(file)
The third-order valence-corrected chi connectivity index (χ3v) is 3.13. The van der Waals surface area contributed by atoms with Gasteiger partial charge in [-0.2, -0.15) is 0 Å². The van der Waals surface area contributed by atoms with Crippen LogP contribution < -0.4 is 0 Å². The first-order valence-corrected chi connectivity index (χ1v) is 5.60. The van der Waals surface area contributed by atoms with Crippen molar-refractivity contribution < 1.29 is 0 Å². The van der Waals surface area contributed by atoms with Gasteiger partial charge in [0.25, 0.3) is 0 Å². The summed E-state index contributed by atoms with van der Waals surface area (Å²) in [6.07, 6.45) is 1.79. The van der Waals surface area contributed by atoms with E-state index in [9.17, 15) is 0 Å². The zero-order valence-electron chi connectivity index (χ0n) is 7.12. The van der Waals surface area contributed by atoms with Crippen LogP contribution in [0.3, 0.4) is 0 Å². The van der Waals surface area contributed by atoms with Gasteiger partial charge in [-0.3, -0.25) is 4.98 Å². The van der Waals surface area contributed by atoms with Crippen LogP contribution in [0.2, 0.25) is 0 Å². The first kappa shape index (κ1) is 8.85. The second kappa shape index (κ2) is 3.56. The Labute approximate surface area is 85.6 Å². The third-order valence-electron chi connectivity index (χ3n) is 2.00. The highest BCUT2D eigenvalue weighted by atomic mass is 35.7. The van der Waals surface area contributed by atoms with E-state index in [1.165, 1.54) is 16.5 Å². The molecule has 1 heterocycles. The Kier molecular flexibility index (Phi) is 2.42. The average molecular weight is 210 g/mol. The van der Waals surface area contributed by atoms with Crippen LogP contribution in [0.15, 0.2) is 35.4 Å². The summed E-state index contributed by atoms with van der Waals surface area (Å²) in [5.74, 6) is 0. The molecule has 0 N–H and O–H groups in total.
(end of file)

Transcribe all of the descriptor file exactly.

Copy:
The third-order valence-corrected chi connectivity index (χ3v) is 3.13. The van der Waals surface area contributed by atoms with Gasteiger partial charge in [-0.2, -0.15) is 0 Å². The van der Waals surface area contributed by atoms with Crippen LogP contribution < -0.4 is 0 Å². The first-order valence-corrected chi connectivity index (χ1v) is 5.60. The van der Waals surface area contributed by atoms with Crippen molar-refractivity contribution < 1.29 is 0 Å². The van der Waals surface area contributed by atoms with Gasteiger partial charge in [0.25, 0.3) is 0 Å². The summed E-state index contributed by atoms with van der Waals surface area (Å²) in [6.07, 6.45) is 1.79. The van der Waals surface area contributed by atoms with E-state index in [9.17, 15) is 0 Å². The zero-order valence-electron chi connectivity index (χ0n) is 7.12. The van der Waals surface area contributed by atoms with Crippen LogP contribution in [0.3, 0.4) is 0 Å². The van der Waals surface area contributed by atoms with Gasteiger partial charge in [-0.3, -0.25) is 4.98 Å². The van der Waals surface area contributed by atoms with Crippen LogP contribution in [0.2, 0.25) is 0 Å². The first kappa shape index (κ1) is 8.85. The second kappa shape index (κ2) is 3.56. The Labute approximate surface area is 85.6 Å². The third-order valence-electron chi connectivity index (χ3n) is 2.00. The highest BCUT2D eigenvalue weighted by atomic mass is 35.7. The van der Waals surface area contributed by atoms with E-state index in [1.165, 1.54) is 16.5 Å². The molecule has 1 heterocycles. The Kier molecular flexibility index (Phi) is 2.42. The average molecular weight is 210 g/mol. The van der Waals surface area contributed by atoms with Crippen LogP contribution in [0.15, 0.2) is 35.4 Å². The summed E-state index contributed by atoms with van der Waals surface area (Å²) in [5.74, 6) is 0. The molecule has 0 N–H and O–H groups in total.